Elon Musk' Lawyers Say Twitter Dragged Feet on Deal and Now Want ‘Warp Speed' Trial
Elon Musk’s lawyers say Twitter Inc. officials are unfairly pushing for a “warp speed” trial over claims the billionaire improperly canceled his proposed $44 billion buyout of the social media company, and asked that the case be heard next year instead.
Elon Musk's lawyers say Twitter Inc. officials are unfairly pushing for a “warp speed” trial over claims the billionaire improperly canceled his proposed $44 billion buyout of the social media company, and asked that the case be heard next year instead.
Musk's legal team on Friday rebuffed Twitter's argument that the case over the teetering transaction can be wrapped up in a four-day trial starting in September in Delaware Chancery Court, saying it will require “forensic review and analysis of large swaths of data” about Musk's claims that Twitter's customer base is riddled with spam and robot accounts.
Musk is requesting a Feb. 13, 2023, trial at the earliest, “an extremely rapid schedule for a case of this enormous magnitude,” he said in a 14-page filing, according to a representative for Musk. The judge will hold a hearing July 19 on whether to put the case on a fast track.
Twitter declined to comment on Musk's filing.
The Twitter buyout agreement specifies that all legal disputes over the deal must be heard in Delaware, corporate home to more than half of US public companies, including Twitter and Musk's Tesla Inc., and more than 60% of Fortune 500 companies.
Unlike some states, where it can take several years to get a case to trial, Delaware Chancery Court moves quicker. The judges, business law experts, are known for parsing legal thickets of complex merger-and-acquisition disputes fast and thorough. Complex business cases are often argued before a judge within six or seven months of being filed.
Until now, Musk hadn't responded in court to Twitter's allegations that he's using the bots issue as a pretext to walk away from the $54.20-per-share bid he made for the company in April. The Tesla chief executive backed out of the deal July 8, saying in a regulatory filing that Twitter had made “misleading representations” over the number of spam bots on the service.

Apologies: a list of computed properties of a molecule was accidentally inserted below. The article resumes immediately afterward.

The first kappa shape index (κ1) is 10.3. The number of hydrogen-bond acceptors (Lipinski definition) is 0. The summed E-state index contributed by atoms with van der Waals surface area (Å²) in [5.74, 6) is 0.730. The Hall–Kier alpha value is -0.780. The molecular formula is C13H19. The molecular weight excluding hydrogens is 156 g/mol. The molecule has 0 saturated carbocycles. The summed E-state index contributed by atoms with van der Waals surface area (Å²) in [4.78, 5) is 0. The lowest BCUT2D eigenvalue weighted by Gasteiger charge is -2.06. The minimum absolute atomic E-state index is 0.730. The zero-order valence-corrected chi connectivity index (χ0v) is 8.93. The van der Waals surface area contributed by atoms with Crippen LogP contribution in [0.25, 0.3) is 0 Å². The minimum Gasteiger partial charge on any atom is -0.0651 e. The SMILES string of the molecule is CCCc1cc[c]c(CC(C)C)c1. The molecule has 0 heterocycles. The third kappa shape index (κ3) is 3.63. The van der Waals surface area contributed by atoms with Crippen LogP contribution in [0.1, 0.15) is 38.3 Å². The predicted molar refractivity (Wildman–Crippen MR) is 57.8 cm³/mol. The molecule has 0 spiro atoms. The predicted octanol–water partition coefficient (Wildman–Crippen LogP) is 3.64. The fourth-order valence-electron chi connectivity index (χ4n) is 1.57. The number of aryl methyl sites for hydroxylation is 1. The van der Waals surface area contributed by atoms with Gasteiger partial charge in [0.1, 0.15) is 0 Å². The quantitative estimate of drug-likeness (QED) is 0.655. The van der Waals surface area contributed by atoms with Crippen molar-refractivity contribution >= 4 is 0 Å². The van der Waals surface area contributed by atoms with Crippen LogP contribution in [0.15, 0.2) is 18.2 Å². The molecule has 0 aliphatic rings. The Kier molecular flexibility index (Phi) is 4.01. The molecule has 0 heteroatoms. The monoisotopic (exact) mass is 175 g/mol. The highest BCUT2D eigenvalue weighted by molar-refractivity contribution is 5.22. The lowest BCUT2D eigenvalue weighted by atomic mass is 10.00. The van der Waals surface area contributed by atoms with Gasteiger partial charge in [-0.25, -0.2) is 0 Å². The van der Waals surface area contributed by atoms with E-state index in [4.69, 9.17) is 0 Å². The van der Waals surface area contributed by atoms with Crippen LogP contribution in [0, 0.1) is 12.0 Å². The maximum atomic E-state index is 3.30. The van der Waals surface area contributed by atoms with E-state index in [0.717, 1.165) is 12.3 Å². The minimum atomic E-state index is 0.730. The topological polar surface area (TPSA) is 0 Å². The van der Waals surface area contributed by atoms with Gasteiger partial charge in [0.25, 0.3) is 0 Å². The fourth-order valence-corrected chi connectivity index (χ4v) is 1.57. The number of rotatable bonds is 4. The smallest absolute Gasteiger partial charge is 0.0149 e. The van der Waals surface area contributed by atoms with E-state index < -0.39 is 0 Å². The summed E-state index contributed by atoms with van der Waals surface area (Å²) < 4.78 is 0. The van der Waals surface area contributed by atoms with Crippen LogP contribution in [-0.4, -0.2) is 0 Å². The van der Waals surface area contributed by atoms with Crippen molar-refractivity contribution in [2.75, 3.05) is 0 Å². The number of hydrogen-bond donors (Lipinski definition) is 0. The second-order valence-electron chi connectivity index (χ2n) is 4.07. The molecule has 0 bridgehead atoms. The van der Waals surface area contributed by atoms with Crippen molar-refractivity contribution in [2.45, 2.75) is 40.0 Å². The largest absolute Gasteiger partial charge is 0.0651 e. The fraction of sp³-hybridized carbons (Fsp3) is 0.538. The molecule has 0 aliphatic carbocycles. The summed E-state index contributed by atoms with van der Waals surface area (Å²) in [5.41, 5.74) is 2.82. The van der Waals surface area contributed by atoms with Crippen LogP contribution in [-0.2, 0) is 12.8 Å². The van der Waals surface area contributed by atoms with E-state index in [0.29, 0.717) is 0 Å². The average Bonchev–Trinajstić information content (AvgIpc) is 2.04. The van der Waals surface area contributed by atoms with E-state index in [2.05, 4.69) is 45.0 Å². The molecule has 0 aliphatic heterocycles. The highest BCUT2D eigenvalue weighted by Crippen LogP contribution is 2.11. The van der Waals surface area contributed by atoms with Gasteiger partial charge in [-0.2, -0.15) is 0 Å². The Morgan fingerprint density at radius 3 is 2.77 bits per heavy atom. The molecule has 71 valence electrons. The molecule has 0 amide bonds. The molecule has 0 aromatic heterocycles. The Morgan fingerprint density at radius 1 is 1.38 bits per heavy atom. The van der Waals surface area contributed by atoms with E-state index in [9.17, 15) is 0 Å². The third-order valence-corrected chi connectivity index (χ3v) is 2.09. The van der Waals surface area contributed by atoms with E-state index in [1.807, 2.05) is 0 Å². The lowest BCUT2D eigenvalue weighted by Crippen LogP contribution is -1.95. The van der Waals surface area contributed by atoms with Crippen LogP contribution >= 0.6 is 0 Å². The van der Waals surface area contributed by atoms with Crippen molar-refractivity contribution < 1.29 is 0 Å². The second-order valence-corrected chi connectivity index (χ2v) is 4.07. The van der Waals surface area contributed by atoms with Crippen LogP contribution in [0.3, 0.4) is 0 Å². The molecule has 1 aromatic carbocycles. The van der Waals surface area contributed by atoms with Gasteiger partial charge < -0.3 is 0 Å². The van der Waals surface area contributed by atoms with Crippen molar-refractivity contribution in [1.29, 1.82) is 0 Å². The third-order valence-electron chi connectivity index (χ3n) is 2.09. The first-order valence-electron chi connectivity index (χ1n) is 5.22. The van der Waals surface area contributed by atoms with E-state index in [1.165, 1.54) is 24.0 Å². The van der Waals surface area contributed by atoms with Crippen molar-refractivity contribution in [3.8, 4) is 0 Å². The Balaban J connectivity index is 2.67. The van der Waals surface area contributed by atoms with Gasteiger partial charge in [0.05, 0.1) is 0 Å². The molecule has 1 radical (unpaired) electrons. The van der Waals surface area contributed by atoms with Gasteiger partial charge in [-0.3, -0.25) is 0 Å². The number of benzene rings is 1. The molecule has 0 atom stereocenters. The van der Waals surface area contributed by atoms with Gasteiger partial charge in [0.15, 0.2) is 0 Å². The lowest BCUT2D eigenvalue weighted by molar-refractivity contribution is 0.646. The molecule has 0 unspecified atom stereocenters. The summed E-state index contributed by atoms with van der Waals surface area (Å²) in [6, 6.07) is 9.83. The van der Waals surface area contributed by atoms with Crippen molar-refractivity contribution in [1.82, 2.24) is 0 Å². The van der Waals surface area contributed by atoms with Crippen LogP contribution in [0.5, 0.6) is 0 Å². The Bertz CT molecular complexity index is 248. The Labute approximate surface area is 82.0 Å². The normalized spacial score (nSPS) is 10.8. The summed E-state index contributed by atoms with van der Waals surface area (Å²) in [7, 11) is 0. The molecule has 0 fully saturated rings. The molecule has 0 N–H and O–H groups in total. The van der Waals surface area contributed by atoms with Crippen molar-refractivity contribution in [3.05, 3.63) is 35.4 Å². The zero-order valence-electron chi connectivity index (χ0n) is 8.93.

In his response to Twitter's fast-track request, Musk said the platform's officials stalled providing information about the spam and robot accounts to gain a “tactical delay” that would buttress their demand for an expedited trial.
“Twitter's sudden request for warp speed after two months of foot-dragging and obfuscation is its latest tactic to shroud the truth about spam accounts long enough to railroad defendants into closing,” his lawyers said in the filing.
“The core dispute over false and spam accounts is fundamental to Twitter's value,” Musk's lawyers wrote. “It is also extremely fact and expert intensive, requiring substantial time” for pretrial exchanges of information.
Musk even chided Twitter officials for being no fun.
“With the sense of humor of a bot, Twitter claims Musk is damaging the company with tweets like a Chuck Norris theme and a poop emoji,” the lawyers wrote. “Twitter ignores that Musk is its second largest shareholder with a far greater economic stake than the entire Twitter board.”
Musk's response includes a claim that Twitter checks only 100 accounts a day when trying to calculate the number of spam bots on the service, something Musk has referred to in prior Tweets. In those tweets, though, he suggested that Twitter checks 100 accounts in total, not daily. The company says it checks roughly 9,000 accounts a quarter, which would average out to about 100 a day.
In response to Musk's requests for specifics on spam and robot accounts, Twitter officials said they made available all the information they had by providing their whole “firehose” of data.
Musk counters that the firehose didn't provide a wealth of bots data, but instead offered “a bespoke partial data set structured to make the necessary machine analysis impossible.”
Musk accused Twitter of violating the deal's “ordinary course” provisions by firing some executives and setting up a hiring freeze. Such obligations require the target of a buyout to operate in the ordinary course of business while waiting for the deal to close.
A Chancery judge recently concluded that violations of this obligation by the owner of a string of luxury hotels allowed a would-be buyer to walk away from the more than $5 billion purchase.
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